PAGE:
The Latest: Prison spokesman denies inmates testing staff
Oct. 24, 2017
MADISON, Wis. (AP) — The Latest on Wisconsin juvenile prisons unrest (all times local):
A spokesman for the Wisconsin Department of Corrections says inmates at the state's juvenile prisons were not "testing" staff to see how they would respond during a disturbance Sunday that sent give staff members to the hospital.
Spokesman Tristan Cook says inmates confined to their rooms were damaging state property. He says staff responded and "subdued the disruptive youth."
A retired union steward Doug Curtis says staff fear the inmates were practicing for a larger disruption.
U.S. District Judge James Peterson on Tuesday also responded to a pair of lawmakers who raised concerns about his order curbing the use of disciplinary tactics at the prisons. Peterson says, "I will not ignore the safety of either the staff or the youths at Lincoln Hills and Copper Lake Schools."
Gov. Scott Walker is ordering that an interim superintendent be hired at Wisconsin's juvenile prisons in light of recent attacks against guards and workers at the facilities.
Walker sent a letter Tuesday to Department of Corrections Secretary Jon Litscher ordering him to hire the interim leader. The post has been vacant since September.
Litscher just last week said the Lincoln Hills and Copper Lake prisons were safe for both guards and inmates.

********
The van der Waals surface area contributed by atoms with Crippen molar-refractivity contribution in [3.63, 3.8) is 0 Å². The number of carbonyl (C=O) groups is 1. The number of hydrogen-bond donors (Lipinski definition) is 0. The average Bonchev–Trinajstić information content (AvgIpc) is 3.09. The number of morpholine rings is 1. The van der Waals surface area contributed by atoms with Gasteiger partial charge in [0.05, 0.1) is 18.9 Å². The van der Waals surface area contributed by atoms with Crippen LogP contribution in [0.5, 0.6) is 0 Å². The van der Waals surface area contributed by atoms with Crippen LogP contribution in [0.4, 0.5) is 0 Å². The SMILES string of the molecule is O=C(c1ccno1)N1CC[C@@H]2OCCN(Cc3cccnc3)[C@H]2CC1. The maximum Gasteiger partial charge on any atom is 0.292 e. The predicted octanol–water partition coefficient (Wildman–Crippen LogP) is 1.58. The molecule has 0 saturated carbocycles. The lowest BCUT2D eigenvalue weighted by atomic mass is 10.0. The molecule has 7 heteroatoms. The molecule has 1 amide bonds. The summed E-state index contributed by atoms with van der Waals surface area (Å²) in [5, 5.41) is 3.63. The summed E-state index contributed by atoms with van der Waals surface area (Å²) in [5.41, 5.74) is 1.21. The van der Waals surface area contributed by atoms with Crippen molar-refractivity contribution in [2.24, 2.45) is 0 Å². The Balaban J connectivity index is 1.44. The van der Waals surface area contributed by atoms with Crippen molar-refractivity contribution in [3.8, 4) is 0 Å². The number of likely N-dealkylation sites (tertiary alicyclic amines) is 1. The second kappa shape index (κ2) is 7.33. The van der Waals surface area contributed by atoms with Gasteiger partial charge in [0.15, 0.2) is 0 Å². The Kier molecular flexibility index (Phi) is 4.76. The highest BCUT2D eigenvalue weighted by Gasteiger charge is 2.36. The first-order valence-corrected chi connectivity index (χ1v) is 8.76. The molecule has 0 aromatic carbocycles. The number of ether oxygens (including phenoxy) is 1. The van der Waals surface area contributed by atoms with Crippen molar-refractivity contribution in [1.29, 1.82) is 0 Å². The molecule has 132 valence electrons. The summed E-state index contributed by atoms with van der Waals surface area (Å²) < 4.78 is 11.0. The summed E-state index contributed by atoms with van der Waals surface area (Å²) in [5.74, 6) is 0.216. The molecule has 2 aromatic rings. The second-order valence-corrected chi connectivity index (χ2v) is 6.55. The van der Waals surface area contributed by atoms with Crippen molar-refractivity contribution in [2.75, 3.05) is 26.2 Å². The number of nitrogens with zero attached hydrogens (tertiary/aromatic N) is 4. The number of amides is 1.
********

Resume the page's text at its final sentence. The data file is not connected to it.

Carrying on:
Walker says in the letter that "We cannot allow individuals convicted of battery, armed robbery, and even murder to feel empowered to attack staff and each other in these institutions."
He says no matter the challenges, staff working there must have "the tools they need to maintain order in the facilities and protect themselves and to protect the offenders held at these institutions."
A federal judge is ordering an unscheduled update on conditions at Wisconsin's juvenile prisons following recent reports of assault.
U.S. District Judge James Peterson on Tuesday gave Gov. Scott Walker's administration and those who filed a lawsuit challenging disciplinary tactics at the prison to report back by Nov. 10.
Peterson in July ordered the prison to reduce its use of pepper spray, solitary confinement and shackles on the inmates. Walker's administration told the judge earlier this month that it was making progress toward fulfilling the order, but "significant unrest" made it difficult to implement fully.
Last week a pair of state lawmakers asked Peterson to reverse his order, citing complaints from staff that it had led to an increase in violence. Five staff members were sent to the hospital on Sunday after violent altercations with inmates.
A retired union leader says violence by inmates at Wisconsin's juvenile prison sent five workers to the hospital Sunday night.
Lincoln Hills retired union steward Doug Curtis said Tuesday that he did not know the extent of the injuries but that one employee may need knee surgery.
Wisconsin Department of Corrections spokesman Tristan Cook says he doesn't have information confirmed about what happened Sunday yet and couldn't immediately provide additional details about the injuries. The Milwaukee Journal Sentinel first reported the injuries.
The Lincoln Hills juvenile prison is under a federal investigation into abuse of inmates by guards. A federal judge in July ordered the prison to sharply reduce use of pepper spray, solitary confinement and shackles, an order that workers have said has led to increased inmate violence.